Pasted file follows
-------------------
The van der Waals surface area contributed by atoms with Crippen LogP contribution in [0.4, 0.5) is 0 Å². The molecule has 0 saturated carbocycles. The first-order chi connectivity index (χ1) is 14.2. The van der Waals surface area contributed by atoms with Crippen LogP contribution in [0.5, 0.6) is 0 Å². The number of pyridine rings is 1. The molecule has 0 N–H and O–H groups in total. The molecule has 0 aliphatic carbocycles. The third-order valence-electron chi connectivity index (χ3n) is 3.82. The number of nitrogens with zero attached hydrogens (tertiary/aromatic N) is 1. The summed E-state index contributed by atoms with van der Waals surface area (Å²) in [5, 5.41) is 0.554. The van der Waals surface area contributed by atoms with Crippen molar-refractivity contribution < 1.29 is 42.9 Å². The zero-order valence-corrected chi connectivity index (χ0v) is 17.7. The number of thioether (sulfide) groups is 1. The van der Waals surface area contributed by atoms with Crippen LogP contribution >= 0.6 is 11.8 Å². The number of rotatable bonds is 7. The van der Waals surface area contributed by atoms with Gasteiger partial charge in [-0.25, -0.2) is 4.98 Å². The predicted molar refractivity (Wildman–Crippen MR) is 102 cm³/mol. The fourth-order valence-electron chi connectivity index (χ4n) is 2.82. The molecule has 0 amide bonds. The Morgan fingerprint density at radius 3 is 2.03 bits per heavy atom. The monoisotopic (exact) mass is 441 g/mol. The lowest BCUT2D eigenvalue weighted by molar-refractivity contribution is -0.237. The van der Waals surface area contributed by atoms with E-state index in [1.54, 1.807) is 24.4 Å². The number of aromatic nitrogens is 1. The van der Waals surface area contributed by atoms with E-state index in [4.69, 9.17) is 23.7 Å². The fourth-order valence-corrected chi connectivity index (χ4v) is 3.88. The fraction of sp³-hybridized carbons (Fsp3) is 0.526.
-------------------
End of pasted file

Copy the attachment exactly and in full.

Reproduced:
The van der Waals surface area contributed by atoms with Crippen LogP contribution in [0.4, 0.5) is 0 Å². The molecule has 0 saturated carbocycles. The first-order chi connectivity index (χ1) is 14.2. The van der Waals surface area contributed by atoms with Crippen LogP contribution in [0.5, 0.6) is 0 Å². The number of pyridine rings is 1. The molecule has 0 N–H and O–H groups in total. The molecule has 0 aliphatic carbocycles. The third-order valence-electron chi connectivity index (χ3n) is 3.82. The number of nitrogens with zero attached hydrogens (tertiary/aromatic N) is 1. The summed E-state index contributed by atoms with van der Waals surface area (Å²) in [5, 5.41) is 0.554. The van der Waals surface area contributed by atoms with Crippen molar-refractivity contribution < 1.29 is 42.9 Å². The zero-order valence-corrected chi connectivity index (χ0v) is 17.7. The number of thioether (sulfide) groups is 1. The van der Waals surface area contributed by atoms with Crippen LogP contribution >= 0.6 is 11.8 Å². The number of rotatable bonds is 7. The van der Waals surface area contributed by atoms with Gasteiger partial charge in [-0.25, -0.2) is 4.98 Å². The predicted molar refractivity (Wildman–Crippen MR) is 102 cm³/mol. The fourth-order valence-electron chi connectivity index (χ4n) is 2.82. The molecule has 0 amide bonds. The Morgan fingerprint density at radius 3 is 2.03 bits per heavy atom. The monoisotopic (exact) mass is 441 g/mol. The lowest BCUT2D eigenvalue weighted by molar-refractivity contribution is -0.237. The van der Waals surface area contributed by atoms with E-state index in [1.54, 1.807) is 24.4 Å². The number of aromatic nitrogens is 1. The van der Waals surface area contributed by atoms with E-state index in [4.69, 9.17) is 23.7 Å². The fourth-order valence-corrected chi connectivity index (χ4v) is 3.88. The fraction of sp³-hybridized carbons (Fsp3) is 0.526.